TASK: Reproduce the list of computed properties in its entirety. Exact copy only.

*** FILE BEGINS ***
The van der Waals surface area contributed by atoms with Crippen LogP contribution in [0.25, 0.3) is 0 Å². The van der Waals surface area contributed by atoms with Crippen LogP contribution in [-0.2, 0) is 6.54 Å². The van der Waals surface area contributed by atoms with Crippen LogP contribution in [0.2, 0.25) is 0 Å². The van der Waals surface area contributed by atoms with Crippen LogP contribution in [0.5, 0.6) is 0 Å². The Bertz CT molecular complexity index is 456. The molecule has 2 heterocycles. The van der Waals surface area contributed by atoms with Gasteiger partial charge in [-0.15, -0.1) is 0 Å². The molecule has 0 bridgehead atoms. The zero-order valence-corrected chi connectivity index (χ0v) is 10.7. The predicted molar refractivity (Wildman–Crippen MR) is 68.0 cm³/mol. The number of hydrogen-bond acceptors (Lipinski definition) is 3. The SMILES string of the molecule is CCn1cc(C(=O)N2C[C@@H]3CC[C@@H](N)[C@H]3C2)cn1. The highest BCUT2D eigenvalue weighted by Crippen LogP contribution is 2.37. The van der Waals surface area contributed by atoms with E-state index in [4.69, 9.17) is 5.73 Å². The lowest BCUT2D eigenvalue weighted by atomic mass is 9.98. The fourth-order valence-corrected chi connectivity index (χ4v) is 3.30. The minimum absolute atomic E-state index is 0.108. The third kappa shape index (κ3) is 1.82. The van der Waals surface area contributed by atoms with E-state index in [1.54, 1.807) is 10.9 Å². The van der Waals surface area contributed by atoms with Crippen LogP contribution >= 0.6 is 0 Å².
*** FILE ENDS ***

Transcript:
The van der Waals surface area contributed by atoms with Crippen LogP contribution in [0.25, 0.3) is 0 Å². The van der Waals surface area contributed by atoms with Crippen LogP contribution in [-0.2, 0) is 6.54 Å². The van der Waals surface area contributed by atoms with Crippen LogP contribution in [0.2, 0.25) is 0 Å². The van der Waals surface area contributed by atoms with Crippen LogP contribution in [0.5, 0.6) is 0 Å². The Bertz CT molecular complexity index is 456. The molecule has 2 heterocycles. The van der Waals surface area contributed by atoms with Gasteiger partial charge in [-0.15, -0.1) is 0 Å². The molecule has 0 bridgehead atoms. The zero-order valence-corrected chi connectivity index (χ0v) is 10.7. The predicted molar refractivity (Wildman–Crippen MR) is 68.0 cm³/mol. The number of hydrogen-bond acceptors (Lipinski definition) is 3. The SMILES string of the molecule is CCn1cc(C(=O)N2C[C@@H]3CC[C@@H](N)[C@H]3C2)cn1. The highest BCUT2D eigenvalue weighted by Crippen LogP contribution is 2.37. The van der Waals surface area contributed by atoms with E-state index in [4.69, 9.17) is 5.73 Å². The lowest BCUT2D eigenvalue weighted by atomic mass is 9.98. The fourth-order valence-corrected chi connectivity index (χ4v) is 3.30. The minimum absolute atomic E-state index is 0.108. The third kappa shape index (κ3) is 1.82. The van der Waals surface area contributed by atoms with E-state index in [1.54, 1.807) is 10.9 Å². The van der Waals surface area contributed by atoms with Crippen LogP contribution >= 0.6 is 0 Å².